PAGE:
Harry Wolff

You can't escape my laugh.

Long Form and Short Form, Where do they belong?

Warning: what follows rambles and has no real point except to think aloud. Read at your own indulgance.

So here's a new idea that's isn't new.

Right now I have my blog. On there I write long form pieces. Things that take up more time than reading a handful of tweets.

I've always wanted some avenue for writing short length content and I've dabbled with having it as part of my main blog but it never felt right. Always felt like it would drown out the rest of my better quality writing.

And I did try it for a little bit. I would post links in there and whatever I came across. Things that I now just post directly to Twitter. And that is where those things belong, on Twitter. They're transient and strongly temporal. They don't have a long shelf life, some losing relevance the second after produced. So to have those things exist alongside long form pieces which are meant to have a long shelf life seemed wrong to me.

Yet I was never sure it was absolutely wrong to do. Having all my produced content in one place has great appeal, despite being in conflict of intended consumption behavior. When I take a step back and ask myself for a quick gut reaction to the question, “Should my long form and short form writing exist in one location?” I respond with an instant “No.” Each would distract from the other, devaluing the benefits of each type and form.

So I have this blog. Then where should the short length stuff go?

Perhaps I should put it on my homepage. Beneath the image of my face, have a time stamped river of content. Some imported from the social networks I frequent, such as Twitter, Instagram, and Foursquare, and some from my own self hosted version of Tumblr. Or maybe just use Tumblr. The only reason I consider self hosted is the same reason I self host my blog: I like owning the material I create.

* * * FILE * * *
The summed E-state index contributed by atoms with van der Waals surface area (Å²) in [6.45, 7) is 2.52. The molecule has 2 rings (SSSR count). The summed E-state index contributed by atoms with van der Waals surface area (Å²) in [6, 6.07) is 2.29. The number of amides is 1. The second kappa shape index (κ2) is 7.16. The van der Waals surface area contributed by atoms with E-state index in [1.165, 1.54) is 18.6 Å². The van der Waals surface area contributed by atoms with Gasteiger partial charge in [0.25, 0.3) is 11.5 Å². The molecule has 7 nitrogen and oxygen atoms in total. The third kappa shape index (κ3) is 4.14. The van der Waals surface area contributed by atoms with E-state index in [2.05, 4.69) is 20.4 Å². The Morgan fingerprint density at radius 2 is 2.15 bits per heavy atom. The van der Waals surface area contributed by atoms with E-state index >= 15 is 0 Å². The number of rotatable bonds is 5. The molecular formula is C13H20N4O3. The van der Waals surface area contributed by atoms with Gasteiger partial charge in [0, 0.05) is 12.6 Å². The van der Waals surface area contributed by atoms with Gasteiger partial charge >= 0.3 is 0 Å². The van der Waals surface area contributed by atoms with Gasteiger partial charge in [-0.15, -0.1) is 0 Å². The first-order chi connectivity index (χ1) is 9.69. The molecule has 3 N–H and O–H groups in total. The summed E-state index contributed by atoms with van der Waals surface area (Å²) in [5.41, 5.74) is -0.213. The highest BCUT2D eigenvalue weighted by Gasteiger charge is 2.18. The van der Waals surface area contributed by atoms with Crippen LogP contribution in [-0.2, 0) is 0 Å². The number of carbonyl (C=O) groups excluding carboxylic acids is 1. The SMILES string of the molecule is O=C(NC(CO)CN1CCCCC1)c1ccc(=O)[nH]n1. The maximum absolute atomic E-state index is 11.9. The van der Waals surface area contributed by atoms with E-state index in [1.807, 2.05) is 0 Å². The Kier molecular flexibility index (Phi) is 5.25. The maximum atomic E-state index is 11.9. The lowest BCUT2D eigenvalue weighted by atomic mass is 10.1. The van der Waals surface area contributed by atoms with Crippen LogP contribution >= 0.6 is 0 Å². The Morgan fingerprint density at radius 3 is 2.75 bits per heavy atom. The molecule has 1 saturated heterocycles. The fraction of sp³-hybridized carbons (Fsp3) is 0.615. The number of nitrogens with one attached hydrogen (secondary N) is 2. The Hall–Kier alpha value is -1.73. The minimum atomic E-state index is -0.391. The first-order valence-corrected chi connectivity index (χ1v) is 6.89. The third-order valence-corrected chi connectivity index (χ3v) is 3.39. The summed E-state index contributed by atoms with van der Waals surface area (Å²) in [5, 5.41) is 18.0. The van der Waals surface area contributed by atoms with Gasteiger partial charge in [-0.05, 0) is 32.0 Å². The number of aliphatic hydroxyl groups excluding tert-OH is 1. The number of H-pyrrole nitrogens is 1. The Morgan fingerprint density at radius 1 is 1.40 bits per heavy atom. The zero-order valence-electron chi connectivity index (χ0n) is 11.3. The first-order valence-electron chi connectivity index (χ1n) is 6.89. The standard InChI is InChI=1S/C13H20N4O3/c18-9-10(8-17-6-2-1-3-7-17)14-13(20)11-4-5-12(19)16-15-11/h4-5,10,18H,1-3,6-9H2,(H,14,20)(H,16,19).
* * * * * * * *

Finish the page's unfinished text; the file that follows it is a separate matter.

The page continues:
Yet again this is probably just a distraction. I still want to write more long form pieces but I build up the act of actually writing anything so much until I don't write anything. Perhaps by creating a secondary pipeline of content I can take the pressure off of blogging. If I feel pressure to perform elsewhere then it may seem as if the pressure to write long form is far less. Through creating a context where long form writing isn't as scary as short term writing perhaps it'll be easier to write!

But I don't really know. It's hard enough to work a day job, contribute to open source projects, write long form content, and remain caught up with the tv shows I enjoy. To add another thing into the mix seems like it'll just add to my daily pressure.

But maybe it'll do just the opposite. Time expands to fill all space provided. Perhaps I'm providing too much space so there's more time for nothing. Which then feeds on itself. Perhaps I need to fill in those gaps.

We'll see.